In the meantime, we can’t allow a disagreement over a single issue to be a dealbreaker on every issue. That’s not how our democracy works. This debate deserves more than politics as usual. It’s important for our future. It’s about who we are, and the future we want to build.

We are only here because this country welcomed our forebears, and taught them that being American is about more than what we look like or where we come from. What makes us Americans is our shared commitment to an ideal — that all of us are created equal, and all of us have the chance to make of our lives what we will. That’s the country we inherited, and it’s the one we have to leave for future generations.

Thank you, God bless you, and have a great weekend.

Bolding added.



  1. princesspat

    A nation of immigrants dreaming of better: It could be my story too

    I don’t know if President Obama’s sweeping actions on immigration will be ruled legal or not, or will even work in the end.

    But the speech he gave was the high point of his presidency – by far. When he said about America that “We know the heart of a stranger – we were strangers once, too,” I got a lump in my throat and a tear in my eye. That hasn’t happened to me during a political speech in, well, forever.

    I admit, though, that my reaction wasn’t rational. It’s because of what I’ve learned in recent years about my own grandfather.

    I had an emotional response to his speech as well. Both RonK’s and my families ancestors immigrated to this country. His grandparents found their way west from a German colony in Bessarabia, and my great grandparents came from Germany and Wales.

  2. After a nearly two-year investigation, the final report by the House Intelligence Committee concludes that the CIA “ensured sufficient security for CIA facilities in Benghazi and … bravely assisted the State Department” on Sept. 11, 2012, during a deadly attack on U.S. facilities in Libya.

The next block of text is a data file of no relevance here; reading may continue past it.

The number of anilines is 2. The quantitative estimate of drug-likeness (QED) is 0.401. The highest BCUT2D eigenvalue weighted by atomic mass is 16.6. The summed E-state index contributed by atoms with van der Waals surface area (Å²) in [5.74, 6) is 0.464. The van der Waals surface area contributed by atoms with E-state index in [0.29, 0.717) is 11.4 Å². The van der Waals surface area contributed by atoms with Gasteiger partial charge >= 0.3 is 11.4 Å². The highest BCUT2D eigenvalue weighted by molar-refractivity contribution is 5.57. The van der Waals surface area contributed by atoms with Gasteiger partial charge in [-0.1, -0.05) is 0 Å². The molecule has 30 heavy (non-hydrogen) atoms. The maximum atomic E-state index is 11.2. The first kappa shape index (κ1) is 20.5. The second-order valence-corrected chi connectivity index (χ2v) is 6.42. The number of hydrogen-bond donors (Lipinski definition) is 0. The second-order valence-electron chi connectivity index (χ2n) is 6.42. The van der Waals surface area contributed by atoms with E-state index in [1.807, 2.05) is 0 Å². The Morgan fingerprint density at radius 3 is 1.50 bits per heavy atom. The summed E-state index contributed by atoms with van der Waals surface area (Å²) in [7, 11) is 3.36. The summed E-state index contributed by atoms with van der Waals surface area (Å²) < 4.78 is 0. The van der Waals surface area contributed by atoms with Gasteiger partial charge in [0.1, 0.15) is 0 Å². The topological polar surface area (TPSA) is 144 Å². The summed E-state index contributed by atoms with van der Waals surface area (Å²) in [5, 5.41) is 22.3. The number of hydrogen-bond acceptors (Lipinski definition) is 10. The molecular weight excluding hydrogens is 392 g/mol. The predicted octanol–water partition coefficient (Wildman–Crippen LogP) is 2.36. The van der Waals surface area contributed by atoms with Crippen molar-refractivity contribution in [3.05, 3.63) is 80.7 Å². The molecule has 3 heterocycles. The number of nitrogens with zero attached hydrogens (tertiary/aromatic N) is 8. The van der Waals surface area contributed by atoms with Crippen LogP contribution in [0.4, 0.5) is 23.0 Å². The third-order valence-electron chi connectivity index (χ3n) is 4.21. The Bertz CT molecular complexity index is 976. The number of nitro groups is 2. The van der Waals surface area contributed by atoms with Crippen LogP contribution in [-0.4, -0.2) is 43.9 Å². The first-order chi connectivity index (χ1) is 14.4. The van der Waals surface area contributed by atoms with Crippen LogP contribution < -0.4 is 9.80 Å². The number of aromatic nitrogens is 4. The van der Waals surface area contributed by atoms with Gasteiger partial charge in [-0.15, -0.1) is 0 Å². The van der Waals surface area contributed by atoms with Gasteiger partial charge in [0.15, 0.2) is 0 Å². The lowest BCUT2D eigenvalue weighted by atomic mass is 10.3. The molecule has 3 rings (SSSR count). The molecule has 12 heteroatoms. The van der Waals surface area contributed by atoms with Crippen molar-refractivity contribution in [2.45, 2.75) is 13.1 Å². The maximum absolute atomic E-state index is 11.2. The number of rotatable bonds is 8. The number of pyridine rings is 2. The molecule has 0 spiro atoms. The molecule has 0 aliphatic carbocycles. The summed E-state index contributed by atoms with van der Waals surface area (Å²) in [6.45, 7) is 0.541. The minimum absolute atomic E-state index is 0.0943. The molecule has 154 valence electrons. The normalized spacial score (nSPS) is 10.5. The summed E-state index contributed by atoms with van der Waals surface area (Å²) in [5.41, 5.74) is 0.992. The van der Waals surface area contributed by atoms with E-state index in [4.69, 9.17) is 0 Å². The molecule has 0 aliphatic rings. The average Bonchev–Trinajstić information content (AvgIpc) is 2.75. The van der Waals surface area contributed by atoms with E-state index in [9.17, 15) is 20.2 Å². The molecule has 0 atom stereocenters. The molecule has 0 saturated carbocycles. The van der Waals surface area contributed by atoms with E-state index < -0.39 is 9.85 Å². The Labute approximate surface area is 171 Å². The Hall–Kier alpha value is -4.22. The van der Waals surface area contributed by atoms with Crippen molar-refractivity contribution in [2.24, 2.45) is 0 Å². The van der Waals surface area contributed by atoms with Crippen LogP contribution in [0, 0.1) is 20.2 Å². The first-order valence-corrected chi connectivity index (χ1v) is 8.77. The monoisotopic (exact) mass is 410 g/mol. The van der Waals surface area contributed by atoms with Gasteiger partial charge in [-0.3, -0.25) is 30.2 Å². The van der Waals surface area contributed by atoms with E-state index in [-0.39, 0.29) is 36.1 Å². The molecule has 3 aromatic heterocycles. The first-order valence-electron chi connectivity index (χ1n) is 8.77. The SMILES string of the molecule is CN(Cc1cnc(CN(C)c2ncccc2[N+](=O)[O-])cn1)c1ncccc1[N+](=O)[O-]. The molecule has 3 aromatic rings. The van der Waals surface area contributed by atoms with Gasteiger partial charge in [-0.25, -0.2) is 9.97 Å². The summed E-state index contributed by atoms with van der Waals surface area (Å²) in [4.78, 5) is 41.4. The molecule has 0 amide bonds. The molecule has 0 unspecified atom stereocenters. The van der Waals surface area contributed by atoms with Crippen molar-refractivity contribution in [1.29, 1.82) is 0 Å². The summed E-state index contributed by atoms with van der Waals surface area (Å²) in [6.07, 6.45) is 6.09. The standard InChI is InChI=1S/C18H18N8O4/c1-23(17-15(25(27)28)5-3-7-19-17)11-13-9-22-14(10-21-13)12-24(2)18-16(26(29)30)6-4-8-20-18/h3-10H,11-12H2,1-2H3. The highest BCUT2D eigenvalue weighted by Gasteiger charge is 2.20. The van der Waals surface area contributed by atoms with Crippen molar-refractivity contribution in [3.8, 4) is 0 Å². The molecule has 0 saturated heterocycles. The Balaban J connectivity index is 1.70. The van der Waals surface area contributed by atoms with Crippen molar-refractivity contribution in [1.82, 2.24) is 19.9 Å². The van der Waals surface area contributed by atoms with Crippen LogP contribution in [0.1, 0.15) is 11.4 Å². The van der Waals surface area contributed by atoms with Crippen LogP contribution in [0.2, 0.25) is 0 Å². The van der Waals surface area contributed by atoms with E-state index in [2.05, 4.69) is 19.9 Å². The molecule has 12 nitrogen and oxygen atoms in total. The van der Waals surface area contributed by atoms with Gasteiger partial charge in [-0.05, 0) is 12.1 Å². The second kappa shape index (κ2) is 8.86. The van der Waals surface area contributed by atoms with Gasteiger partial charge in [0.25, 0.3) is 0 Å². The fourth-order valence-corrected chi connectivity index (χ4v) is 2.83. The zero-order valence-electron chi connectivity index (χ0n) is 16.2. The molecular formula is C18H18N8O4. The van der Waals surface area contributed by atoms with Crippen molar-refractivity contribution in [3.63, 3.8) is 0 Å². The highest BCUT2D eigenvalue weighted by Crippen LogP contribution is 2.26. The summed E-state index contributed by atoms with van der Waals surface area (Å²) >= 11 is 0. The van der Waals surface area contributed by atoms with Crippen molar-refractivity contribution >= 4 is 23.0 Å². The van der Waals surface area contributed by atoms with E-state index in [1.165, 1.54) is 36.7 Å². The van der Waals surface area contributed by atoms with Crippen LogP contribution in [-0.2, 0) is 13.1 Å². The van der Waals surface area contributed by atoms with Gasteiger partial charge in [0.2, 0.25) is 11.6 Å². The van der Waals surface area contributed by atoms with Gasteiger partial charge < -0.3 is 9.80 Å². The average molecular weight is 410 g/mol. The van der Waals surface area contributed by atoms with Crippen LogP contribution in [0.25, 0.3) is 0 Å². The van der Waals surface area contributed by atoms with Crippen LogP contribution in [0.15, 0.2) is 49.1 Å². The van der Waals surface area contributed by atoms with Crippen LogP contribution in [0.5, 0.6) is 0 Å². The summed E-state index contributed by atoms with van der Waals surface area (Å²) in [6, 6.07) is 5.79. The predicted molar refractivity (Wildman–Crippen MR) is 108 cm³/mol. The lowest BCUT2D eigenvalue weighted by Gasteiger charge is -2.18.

That’s the first conclusion of the report, the result of thousands of hours of investigation into the events that led to the deaths of U.S. Ambassador Chris Stevens and three other Americans.

    The security was not as good as it could have been because the same House that spent two years investigating this non-issue cut funding for State Department security. There is a story there somewhere but it will have to wait until the House is not being run as a partisan attack machine against Democratic presidencies.  

  3. Holder Calls For Calm As Ferguson Grand Jury Decision Looms

    Attorney General Eric Holder is urging law enforcement officers and protesters to keep the peace as a grand jury decision nears about whether to indict white police officer Darren Wilson for shooting dead a black 18-year-old who was unarmed in Ferguson, Mo.

    For months, federal officials in Washington, D.C., have been on the ground in Missouri, offering training and tips to ease community tensions and try to prevent violence. That work has picked up steam in recent days as elected officials and protest groups in Ferguson steel for an announcement about the grand jury that’s been hearing evidence since August.

    In a video released today, Holder says, “The Justice Department encourages law enforcement officials in every jurisdiction to work with the communities that they serve to minimize needless confrontation.”

    “History has … shown us that the most successful and enduring movements for change are those that adhere to nonaggression and nonviolence. And so I ask all those who seek to lend their voice to important causes and discussions, and who seek to elevate these vital conversations, to do so in a way that respects the gravity of their subject matter,” Holder says

  4. Not included in any of the lists, you might notice, is “passing common sense immigration bills” like the one that never made it to a vote in the House.